Crows and my part in their downfall

The supervillains of the grouse moor

Until I really gave it some thought, I couldn’t truly pinpoint why I hate crows. It is a hatred that seems to permeate every corner of my existence, and working out the specifics was a hard task.

Carrion crows truly are some of the foulest and most poisionously vicious animals in the world. I love birds of all kinds, but when I see a crow I become consumed with an atavistic hatred. Before I had ever even thought of putting work into a grouse moor, I knew that crows spend much of their own time hatching nefarious schemes and carrying them out with dark relish. When I was told that crows are some of the most damaging and merciless destroyers of grouse and ground nesting birds, I actually was not at all surprised. Nothing is beyond them.

In the springtime, when grouse chicks scuttle through the tufted heather like cheeping mint humbugs, old corbie sees it as his divine right and duty to drop down and gobble them up. When a hen grouse leaves her nest to feed or drink, the black invader is right there, poised to crack up the eggs and swallow down the yolks. Thoroughly despised by one and all, crows will always be number one on my hit list.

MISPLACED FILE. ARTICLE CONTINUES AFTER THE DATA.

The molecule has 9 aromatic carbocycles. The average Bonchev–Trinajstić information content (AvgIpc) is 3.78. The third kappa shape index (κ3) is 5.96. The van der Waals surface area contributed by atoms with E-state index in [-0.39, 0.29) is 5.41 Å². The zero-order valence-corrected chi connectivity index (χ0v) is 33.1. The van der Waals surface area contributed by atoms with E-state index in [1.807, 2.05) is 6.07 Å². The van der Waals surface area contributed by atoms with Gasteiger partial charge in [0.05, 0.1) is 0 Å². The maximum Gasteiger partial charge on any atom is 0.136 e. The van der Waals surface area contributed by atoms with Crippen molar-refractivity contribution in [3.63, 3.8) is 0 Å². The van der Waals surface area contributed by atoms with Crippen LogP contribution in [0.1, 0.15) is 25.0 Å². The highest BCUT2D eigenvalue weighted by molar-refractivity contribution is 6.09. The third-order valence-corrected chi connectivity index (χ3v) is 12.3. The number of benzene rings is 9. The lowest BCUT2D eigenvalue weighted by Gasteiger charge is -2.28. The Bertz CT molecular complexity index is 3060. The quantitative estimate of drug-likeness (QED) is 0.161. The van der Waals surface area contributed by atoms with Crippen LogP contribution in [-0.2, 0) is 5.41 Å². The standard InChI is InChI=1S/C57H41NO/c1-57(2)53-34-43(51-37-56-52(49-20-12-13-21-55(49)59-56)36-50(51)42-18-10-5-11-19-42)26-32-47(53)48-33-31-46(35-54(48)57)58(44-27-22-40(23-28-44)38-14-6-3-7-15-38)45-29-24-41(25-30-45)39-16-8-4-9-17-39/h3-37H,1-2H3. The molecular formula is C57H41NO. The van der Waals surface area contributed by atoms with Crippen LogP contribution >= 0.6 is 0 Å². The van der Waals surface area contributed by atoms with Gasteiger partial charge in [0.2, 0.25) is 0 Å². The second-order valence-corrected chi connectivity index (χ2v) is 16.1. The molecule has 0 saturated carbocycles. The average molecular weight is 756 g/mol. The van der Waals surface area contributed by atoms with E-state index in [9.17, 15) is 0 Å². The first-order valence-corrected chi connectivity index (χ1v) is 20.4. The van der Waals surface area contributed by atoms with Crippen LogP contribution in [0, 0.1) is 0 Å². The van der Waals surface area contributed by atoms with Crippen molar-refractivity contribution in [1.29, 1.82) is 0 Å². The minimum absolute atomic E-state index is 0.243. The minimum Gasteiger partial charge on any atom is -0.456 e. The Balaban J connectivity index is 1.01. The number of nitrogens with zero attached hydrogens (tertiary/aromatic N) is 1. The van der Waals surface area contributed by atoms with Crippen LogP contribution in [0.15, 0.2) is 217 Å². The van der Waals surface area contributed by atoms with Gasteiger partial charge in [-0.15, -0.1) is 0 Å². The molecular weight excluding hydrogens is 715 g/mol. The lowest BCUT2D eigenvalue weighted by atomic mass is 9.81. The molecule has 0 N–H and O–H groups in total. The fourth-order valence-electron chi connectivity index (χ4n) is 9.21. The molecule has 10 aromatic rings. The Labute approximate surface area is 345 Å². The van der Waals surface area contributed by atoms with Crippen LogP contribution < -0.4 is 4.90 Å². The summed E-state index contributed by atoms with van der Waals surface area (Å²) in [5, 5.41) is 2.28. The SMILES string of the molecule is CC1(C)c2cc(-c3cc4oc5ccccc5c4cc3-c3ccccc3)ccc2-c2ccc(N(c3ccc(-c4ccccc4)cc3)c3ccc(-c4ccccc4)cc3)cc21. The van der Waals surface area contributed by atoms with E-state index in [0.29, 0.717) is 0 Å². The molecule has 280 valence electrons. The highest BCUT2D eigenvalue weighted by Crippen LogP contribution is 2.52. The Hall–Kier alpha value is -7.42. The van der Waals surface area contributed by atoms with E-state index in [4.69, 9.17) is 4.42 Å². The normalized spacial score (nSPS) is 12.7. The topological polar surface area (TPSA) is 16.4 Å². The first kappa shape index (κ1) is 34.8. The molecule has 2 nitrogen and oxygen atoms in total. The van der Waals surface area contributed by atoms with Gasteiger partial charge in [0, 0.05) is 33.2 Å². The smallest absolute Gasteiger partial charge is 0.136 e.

It is my ultimate ambition to shoot a cock black grouse on the Chayne. If the opportunity ever arises and I happen to notice a crow within range at the same time, I would always shoot the crow. I have been politely scolded by ‘keepers on pheasant shoots across the country for banging at their slow moving silhoettes in the middle of a drive and I am unrepentant. The amount of damage a pair of crows will do to all nesting birds during the springtime does not bear thinking about, and it is my obligation as a resident of the Scottish countryside to destroy them whenever and wherever I find them.

My deep animosity is very selective. I only hate carrion crows (corvus corone). Rooks have a certain clumsy charm and jays are beautiful. I have grown to love the cackling sound of jackdaws, and ravens have a stunning ability to turn up and croak precisely when the moment requires it, but crows are in their own league.

Little Meg is paying her way by showing an early appetite for those black rotters. My first shot at a live target reduced a crow’s torso into a spoonful of mince. My second shot knocked its mate off the top of a dry stone wall at a range of one hundred and sixty yards.

All bile vented, crows are living animals and they deserve a humane death, but to pull the trigger and see a small puff of black feathers is a moment of grand pleasure. It is the pleasure of a vigilante who takes the law into his own hands and deals justice to a well-known and notoriously black-hearted gangster.

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